Now, after splitting the bad boy into separate modules, I’m able to effortlessly inspect clearly presented config files without having to scan and shuttle between disjointed code segments in a single file.
In this tutorial I’ll share with you the minimal approach I took to tidy up my Grunt setup.
Get the Plugins
Let’s start off by installing two killer plugins that allow us to load custom tasks and configurations from multiple source files.
And by the way, jit-grunt is also a great performance booster that eliminates all
You may choose to lay out your directories and files differently, but the examples in this tutorial assume that you follow this structure:
Gruntfile.js should remain minimal.
The load-grunt-config plugin allows you to define variables in the
data object, which you can later access by using the
<%= foo %> notation. But I would advise against abusing it because you will want to keep your config files independent. Note that you can reference package.json with
<%= package %> out of the box.
The overarching goal is to minimize Gruntfile.js and keep your task-specific configurations in the
grunt/config directory, and custom tasks under
Now let’s create a configuration file for a task called
watch (which you should be familiar with).
Essentially, watch.js is just a simple Node module that contains the configuration object Grunt will use for a task called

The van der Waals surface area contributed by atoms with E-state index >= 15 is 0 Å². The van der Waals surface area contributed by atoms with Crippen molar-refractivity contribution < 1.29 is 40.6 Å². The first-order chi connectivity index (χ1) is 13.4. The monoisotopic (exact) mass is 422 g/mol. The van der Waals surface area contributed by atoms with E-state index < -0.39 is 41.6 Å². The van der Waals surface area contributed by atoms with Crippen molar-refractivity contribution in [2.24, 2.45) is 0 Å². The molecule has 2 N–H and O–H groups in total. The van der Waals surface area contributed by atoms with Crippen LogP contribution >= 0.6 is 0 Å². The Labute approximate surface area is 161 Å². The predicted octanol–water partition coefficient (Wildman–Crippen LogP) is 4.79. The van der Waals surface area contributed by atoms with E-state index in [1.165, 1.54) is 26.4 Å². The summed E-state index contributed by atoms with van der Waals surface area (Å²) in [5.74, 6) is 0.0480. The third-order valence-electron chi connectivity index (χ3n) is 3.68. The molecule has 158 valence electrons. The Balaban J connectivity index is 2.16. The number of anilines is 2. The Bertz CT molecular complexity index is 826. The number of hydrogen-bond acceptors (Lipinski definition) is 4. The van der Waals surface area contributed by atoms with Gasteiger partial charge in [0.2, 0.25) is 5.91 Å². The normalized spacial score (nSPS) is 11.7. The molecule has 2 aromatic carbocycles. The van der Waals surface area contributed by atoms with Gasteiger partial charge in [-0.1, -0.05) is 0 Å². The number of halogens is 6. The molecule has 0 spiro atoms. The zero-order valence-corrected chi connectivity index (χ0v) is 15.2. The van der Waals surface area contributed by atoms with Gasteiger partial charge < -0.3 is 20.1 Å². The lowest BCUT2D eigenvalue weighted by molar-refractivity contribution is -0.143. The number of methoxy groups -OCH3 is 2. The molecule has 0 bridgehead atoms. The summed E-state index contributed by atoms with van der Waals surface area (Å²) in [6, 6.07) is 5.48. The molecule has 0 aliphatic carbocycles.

watch. It’s important to note that you must always name your configuration files after the corresponding Grunt task, verbatim. So a config file for an
ngAnnotate task should be named
Since the code is just a plain Grunt configuration object, you can simply copy and paste all your existing task configs into their own module files. Everything should still work without further refactoring, assuming that your config files do not reference any variables that were previously declared in Gruntfile.js. Such variables should be moved to the
data object mentioned earlier, and references replaced with
<%= propertyName %>.
Finally, let’s create a custom default task. Similar to config files, a custom task file is a module that exports a task. But instead of exposing an object, it exports a function containing
grunt as an argument.
Again, you can just simply copy and insert any existing tasks into these exported functions, which will then be automatically handled by jit-grunt.
I’m hoping to hear your thoughts on how to further improve the setup. Let me know in the comment section below. Thanks!